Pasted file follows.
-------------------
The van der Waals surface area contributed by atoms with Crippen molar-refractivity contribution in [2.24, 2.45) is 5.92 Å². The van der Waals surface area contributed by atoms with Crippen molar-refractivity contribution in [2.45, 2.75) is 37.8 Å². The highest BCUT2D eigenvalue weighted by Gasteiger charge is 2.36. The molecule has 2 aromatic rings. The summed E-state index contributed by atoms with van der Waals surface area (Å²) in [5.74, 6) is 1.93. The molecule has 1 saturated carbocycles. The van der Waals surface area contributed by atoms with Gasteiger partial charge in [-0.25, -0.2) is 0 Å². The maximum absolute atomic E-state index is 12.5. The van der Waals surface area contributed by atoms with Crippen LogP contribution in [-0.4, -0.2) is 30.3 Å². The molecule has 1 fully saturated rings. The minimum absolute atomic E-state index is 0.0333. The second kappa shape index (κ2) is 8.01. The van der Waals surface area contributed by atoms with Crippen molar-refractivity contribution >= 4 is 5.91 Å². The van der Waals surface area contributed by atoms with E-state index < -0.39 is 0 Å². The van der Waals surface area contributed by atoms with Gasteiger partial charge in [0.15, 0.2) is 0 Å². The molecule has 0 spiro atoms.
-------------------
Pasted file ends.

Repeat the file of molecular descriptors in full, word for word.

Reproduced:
The van der Waals surface area contributed by atoms with Crippen molar-refractivity contribution in [2.24, 2.45) is 5.92 Å². The van der Waals surface area contributed by atoms with Crippen molar-refractivity contribution in [2.45, 2.75) is 37.8 Å². The highest BCUT2D eigenvalue weighted by Gasteiger charge is 2.36. The molecule has 2 aromatic rings. The summed E-state index contributed by atoms with van der Waals surface area (Å²) in [5.74, 6) is 1.93. The molecule has 1 saturated carbocycles. The van der Waals surface area contributed by atoms with Gasteiger partial charge in [-0.25, -0.2) is 0 Å². The maximum absolute atomic E-state index is 12.5. The van der Waals surface area contributed by atoms with Crippen LogP contribution in [-0.4, -0.2) is 30.3 Å². The molecule has 1 fully saturated rings. The minimum absolute atomic E-state index is 0.0333. The second kappa shape index (κ2) is 8.01. The van der Waals surface area contributed by atoms with Crippen molar-refractivity contribution >= 4 is 5.91 Å². The van der Waals surface area contributed by atoms with E-state index < -0.39 is 0 Å². The van der Waals surface area contributed by atoms with Gasteiger partial charge in [0.15, 0.2) is 0 Å². The molecule has 0 spiro atoms.